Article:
Contact: Media:
  Marilyn Tretler
  NHIA
  732-241-6163
  mtretlernhia@gmail.com

NATION'S HOME INFUSION PROVIDERS URGE CMS TO RECONSIDER DECISION TO INCLUDE CERTAIN HOME INFUSION THERAPIES IN COMPETITIVE BIDDING PROGRAM

(WASHINGTON, DC, April 19, 2011)--The National Home Infusion Association (NHIA) today urged the Centers for Medicare and Medicaid Services (CMS) to reconsider its April 17, 2012, decision to include certain home infusion therapies in the Durable Medical Equipment, Prosthetics, Orthotics, and Supplies (DMEPOS) competitive bidding program's re-bid of the Round One contracts. NHIA represents the more than 400 independent local and regional home infusion pharmacies; national home infusion providers; and hospital-based home infusion organizations that provide infusion therapy services to more than one million patients a year at the home or in an outpatient setting.

"Tuesday's decision to include infusion in the Round One re-bid is very surprising and disappointing, given CMS' previous decision to exclude home infusion therapy from the initial Round One, the re-start of Round One, and most recently Round Two of the competitive bidding program," said NHIA President and CEO Russell Bodoff.

"Infusion should continue to be excluded from the DMEPOS competitive bidding program," said NHIA Board Chair, Mary Ann Cope, President, HomeChoice Partners, Inc. "Home infusion therapy is one of the most service-intensive and invasive therapies covered under Part B of the Medicare program. The Medicare program should avoid the illogical situation where it is encouraging infusion pharmacies to participate in Part D for the provision of home infusion therapy, while limiting their participation in Part B for the provision of other home infusion therapies," Cope added.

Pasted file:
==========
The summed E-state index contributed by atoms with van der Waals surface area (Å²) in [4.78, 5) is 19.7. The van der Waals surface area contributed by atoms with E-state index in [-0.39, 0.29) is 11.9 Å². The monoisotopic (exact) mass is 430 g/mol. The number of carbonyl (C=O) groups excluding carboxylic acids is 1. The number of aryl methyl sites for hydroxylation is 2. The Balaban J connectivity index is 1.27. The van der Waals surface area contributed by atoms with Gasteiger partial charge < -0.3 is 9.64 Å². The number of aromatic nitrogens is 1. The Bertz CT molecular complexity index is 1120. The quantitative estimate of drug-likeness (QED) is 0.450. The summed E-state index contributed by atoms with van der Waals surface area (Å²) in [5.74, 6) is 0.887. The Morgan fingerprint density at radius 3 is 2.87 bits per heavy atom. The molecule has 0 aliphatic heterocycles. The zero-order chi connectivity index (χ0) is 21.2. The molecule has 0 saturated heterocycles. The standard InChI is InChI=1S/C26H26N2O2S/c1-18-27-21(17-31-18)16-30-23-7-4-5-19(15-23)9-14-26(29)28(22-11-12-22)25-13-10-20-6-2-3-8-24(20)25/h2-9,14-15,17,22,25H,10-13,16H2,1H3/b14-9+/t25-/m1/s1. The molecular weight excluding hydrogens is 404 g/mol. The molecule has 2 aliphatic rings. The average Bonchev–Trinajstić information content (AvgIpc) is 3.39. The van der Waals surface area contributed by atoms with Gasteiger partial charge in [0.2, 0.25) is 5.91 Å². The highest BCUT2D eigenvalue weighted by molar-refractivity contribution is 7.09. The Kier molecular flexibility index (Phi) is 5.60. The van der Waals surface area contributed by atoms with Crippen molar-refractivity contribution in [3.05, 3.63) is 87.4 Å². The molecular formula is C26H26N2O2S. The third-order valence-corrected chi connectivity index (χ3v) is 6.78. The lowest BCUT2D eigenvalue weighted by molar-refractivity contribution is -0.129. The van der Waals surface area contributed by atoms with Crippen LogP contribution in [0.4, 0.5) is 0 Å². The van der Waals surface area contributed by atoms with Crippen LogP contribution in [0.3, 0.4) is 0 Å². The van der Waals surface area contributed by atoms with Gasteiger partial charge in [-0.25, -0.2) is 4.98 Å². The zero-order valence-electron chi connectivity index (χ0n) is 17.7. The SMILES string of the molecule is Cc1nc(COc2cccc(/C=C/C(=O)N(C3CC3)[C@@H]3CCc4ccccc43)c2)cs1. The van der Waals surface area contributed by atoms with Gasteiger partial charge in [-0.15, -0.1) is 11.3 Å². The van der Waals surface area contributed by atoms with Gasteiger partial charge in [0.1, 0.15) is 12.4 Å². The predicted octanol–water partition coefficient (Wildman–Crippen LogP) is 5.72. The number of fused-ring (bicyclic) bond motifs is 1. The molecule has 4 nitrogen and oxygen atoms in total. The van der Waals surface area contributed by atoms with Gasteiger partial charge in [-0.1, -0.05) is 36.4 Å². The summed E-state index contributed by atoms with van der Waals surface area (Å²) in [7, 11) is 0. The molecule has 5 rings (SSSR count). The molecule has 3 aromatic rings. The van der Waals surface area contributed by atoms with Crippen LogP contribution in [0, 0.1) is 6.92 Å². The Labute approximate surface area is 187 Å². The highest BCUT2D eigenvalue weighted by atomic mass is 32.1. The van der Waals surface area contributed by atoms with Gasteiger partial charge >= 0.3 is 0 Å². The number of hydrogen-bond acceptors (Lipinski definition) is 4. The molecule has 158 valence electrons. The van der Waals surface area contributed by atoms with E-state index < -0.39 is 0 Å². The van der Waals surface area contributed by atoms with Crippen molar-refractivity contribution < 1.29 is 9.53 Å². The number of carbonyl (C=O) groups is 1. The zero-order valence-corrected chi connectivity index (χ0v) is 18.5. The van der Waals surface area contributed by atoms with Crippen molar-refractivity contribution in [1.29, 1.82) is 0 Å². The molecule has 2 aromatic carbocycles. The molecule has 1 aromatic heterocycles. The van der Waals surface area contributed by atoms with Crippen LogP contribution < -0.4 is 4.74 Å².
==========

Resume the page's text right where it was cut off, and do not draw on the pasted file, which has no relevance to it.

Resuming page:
A common occurrence among infusion patients is the need for more than one therapy, where one treatment is Part B-covered (cancer drug), and a second therapy (IV antibiotic) is Part D-covered. Under competitive bidding, the patient may have to receive services from more than one infusion pharmacy because the infusion pharmacy that supplies the Part D drug may not be a contract supplier under the competitive bidding program for the Part B-covered home infusion therapy.

Presently, Congress is considering legislation that would create a comprehensive and coordinated home infusion therapy benefit under Medicare. Subjecting home infusion therapy to the competitive bidding program would needlessly complicate Medicare reimbursement for an area with such complex, unresolved issues. Home infusion therapy has been covered by private insurers for more than three decades and has proven itself to be a safe, cost-effective alternative to institutional care, allowing infusion patients to be treated in the comfort of their own homes. This form of therapy is clinically possible in the home primarily because of the specialized professional services provided by home infusion pharmacies and the trusting relationship between patient, physician and pharmacist. "The DMEPOS competitive bidding program was designed largely for product-driven therapies. Subjecting Part B-covered home infusion therapy to competitive bidding may expose Medicare beneficiaries to needless risk of substandard care. Ultimately, this is not in the best interest of the patient or the viability of the nation's healthcare system. This policy decision should be withdrawn," said Bodoff.

NHIA, based in Alexandria, VA, represents and advances the interests of organizations that provide infusion and specialized pharmacy products and services to the entire spectrum of home-based patients. It is the leading voice in representing the interests of older and disabled Medicare patients denied home infusion coverage. For more information, visit www.nhia.org